Cambridge Index rises 7.5%

9/03/2010

Global equity markets staged a modest rally during the week, as new austerity measures announced by Greece boosted hopes that the European Union would eventually come to its rescue, and positive US data added to the evidence that the global economic recovery is on the right track. The Cambridge Index surged 7.5% or 470.6 points to 6,772.8.

The index smartly outperformed the broader US and UK markets, as all of the top ten index heavyweight stocks ended in the black. Index heavyweights Johnson Matthey, Greene King and CSR, all up between 0.9% and 5.4%, featured among the gainers. ARM Holdings soared 14.3%, after Goldman Sachs lifted the price target on the stock.

 090310_Cambridge Index and FTSE AIM 100 movement

Autonomy, up 9.7%, announced significant innovations across its “Meaning Based Marketing platform”.

Pursuit Dynamics jumped 28.5%, emerging as the top gainer in the Cambridge Index. DS Smith gained 8.2%, after the company announced that trading in the third quarter of financial year 2009-10 has been ahead of management’s recent expectations.

Dialight closed 4.0% higher, as the company’s full-year results prompted Canaccord Adams, its broker, to hike its forecast for pre-tax 2010 profits to £8.9 million from £8.4 million, and increase its target price to 310p from 276p. In its preliminary results for the year ended 31 December 2009, the company reported a drop in full-year revenues to £77.3 million from £77.9 million, and in profit before tax to £5.3 million from £5.6 million recorded in the previous year.

LPA Group edged up 3.3%, after the company announced that orders taken during the first five months of the current financial year have exceeded the budget by £1.5 million, increasing the order book by £1.1 million to £17.9 million as at February 2010.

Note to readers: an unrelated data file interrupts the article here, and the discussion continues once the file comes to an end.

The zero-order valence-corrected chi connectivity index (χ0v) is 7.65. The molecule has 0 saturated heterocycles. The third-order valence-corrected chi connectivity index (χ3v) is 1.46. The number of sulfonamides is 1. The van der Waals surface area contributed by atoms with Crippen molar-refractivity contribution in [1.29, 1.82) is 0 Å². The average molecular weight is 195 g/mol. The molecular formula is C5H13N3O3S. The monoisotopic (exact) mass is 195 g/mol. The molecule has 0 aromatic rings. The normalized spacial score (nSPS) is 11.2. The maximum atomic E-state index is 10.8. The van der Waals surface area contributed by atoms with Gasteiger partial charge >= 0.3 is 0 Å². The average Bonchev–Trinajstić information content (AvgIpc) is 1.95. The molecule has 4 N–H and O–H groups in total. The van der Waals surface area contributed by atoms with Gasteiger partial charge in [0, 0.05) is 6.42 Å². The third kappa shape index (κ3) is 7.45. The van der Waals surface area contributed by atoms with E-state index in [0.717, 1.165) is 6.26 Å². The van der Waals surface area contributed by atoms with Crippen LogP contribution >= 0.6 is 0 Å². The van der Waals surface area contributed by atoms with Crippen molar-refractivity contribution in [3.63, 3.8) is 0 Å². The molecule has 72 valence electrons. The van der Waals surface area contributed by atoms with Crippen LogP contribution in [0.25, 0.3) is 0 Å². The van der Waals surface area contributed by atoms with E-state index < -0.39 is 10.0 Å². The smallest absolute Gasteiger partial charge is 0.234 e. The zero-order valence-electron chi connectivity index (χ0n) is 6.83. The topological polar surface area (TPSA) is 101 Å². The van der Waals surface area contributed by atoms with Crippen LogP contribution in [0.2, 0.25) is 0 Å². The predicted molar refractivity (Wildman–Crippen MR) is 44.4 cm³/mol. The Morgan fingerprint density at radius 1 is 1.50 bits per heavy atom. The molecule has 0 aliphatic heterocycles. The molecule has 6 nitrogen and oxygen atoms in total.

Artisan (United Kingdom) plunged 13.1% to 26.5p, becoming the top loser in the Cambridge Index. Xaar slid 6.0%, ahead of its preliminary results scheduled to be released on 17 March 2010. Other prominent losers were Sepura, Phytopharm and Falkland Islands Holdings, all down between 4.7% and 6.6%.

The UK benchmark FTSE 100 Index advanced 4.6% over the week to close at 5,599.8, an 18-month peak, as investors speculated that the worldwide operations of UK blue-chips would shield them from the recent slump in pound sterling caused by political and fiscal uncertainty.

Miners made gains on the back of higher base metal prices. Energy stocks also edged up, as oil prices topped $81 per barrel. Banking stocks were in demand, after Standard Chartered reported full-year results in line with market expectations. The FTSE techMARK 100 Index rose 4.6% to 1,856.5, while the FTSE AIM 100 Index climbed 4.2% to 3,158.6.

Markets in the US moved upwards during the week, as a bout of merger & acquisition activity and improving outlook in the consumer sector boosted sentiment. A slew of M&A deals in sectors such as financials, pharmaceuticals and coal spurred investors to increase their exposure to risky assets, while a smaller-than-expected drop of 36,000 in US nonfarm payrolls in February raised expectations that the job market was beginning to thaw.

Adding to the positive sentiment in the consumer sector, personal spending rose 0.5% in January, exceeding market consensus, and borrowing by US consumers unexpectedly rose 2.4% in January for the first time in a year. Also, a spate of retailers posted upbeat February retail sales, increasing hopes of a recovery in consumer spending. The Dow Jones Index gained 2.3% to 10,566.2, while the Nasdaq Index rallied 3.9% to 2,326.4.

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